The conventional approach is to set up multiple replicated slaves.
You then backup from these slaves periodically (
mysqldump is probably fine for this part still).
The master need not be blocked while the slaves are being backed-up; it will simply continue to replicate once those backups are done. Stagger the backups so you always have an up-to-date slave.
Replication is not CPU-expensive (unless you have a crazy level of database activity), and the slaves' backup process won't impact the master at all.
And everything should have redundant storage.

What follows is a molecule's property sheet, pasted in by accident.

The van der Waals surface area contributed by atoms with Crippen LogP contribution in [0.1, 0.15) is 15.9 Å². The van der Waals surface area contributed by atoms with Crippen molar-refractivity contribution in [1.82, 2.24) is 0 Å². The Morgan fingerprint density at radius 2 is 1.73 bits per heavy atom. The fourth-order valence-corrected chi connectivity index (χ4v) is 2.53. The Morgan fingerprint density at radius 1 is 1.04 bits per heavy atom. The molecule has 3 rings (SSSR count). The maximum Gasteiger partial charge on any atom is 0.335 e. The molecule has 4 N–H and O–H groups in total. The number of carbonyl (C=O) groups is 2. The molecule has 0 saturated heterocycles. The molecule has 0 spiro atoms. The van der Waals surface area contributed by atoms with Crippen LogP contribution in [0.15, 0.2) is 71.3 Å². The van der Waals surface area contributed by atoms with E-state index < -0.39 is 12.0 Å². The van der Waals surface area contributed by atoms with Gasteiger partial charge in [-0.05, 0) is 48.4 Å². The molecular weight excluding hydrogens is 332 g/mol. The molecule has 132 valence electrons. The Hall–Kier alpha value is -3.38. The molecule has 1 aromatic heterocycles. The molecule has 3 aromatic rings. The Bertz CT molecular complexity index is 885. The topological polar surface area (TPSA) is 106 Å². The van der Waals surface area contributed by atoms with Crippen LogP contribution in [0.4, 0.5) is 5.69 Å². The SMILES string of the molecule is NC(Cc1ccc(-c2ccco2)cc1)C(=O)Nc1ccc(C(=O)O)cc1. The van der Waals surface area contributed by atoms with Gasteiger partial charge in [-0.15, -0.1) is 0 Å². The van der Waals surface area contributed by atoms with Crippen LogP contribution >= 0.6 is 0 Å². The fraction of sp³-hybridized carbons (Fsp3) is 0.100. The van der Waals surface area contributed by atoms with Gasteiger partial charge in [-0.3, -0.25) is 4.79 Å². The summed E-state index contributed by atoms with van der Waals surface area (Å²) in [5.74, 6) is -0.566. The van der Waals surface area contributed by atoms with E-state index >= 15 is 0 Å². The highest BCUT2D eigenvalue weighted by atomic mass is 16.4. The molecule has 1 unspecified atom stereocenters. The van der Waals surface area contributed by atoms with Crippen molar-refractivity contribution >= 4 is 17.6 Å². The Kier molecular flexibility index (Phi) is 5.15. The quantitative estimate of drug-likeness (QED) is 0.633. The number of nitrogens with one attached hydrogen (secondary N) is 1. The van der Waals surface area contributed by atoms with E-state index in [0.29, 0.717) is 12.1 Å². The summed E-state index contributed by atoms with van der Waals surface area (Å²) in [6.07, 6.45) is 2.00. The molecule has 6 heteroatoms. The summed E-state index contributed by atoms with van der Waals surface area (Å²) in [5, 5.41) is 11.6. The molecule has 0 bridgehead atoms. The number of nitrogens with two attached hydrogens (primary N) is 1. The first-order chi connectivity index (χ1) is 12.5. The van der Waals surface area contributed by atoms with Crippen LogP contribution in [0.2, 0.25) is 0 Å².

Anecdote: At a previous job we had a 600GB database that was backed up in the same way that you're doing it, but over a 10Mbit pipe to the target, and it would block the entire database for 11 hours every night! Eesh. Never did get replication in place there (lol) but upgrading the networking to 100Mbit meant it could be done in 2 hours or so instead, which was "fine". Of course, with the database locked during the backup (which it should be!), and thus the actual service unavailable for that duration, a performance hit from the backup process was not even observable from the outside. In your case you have multiple distinct databases so the situation isn't quite the same — you don't have to lock everything for the whole time.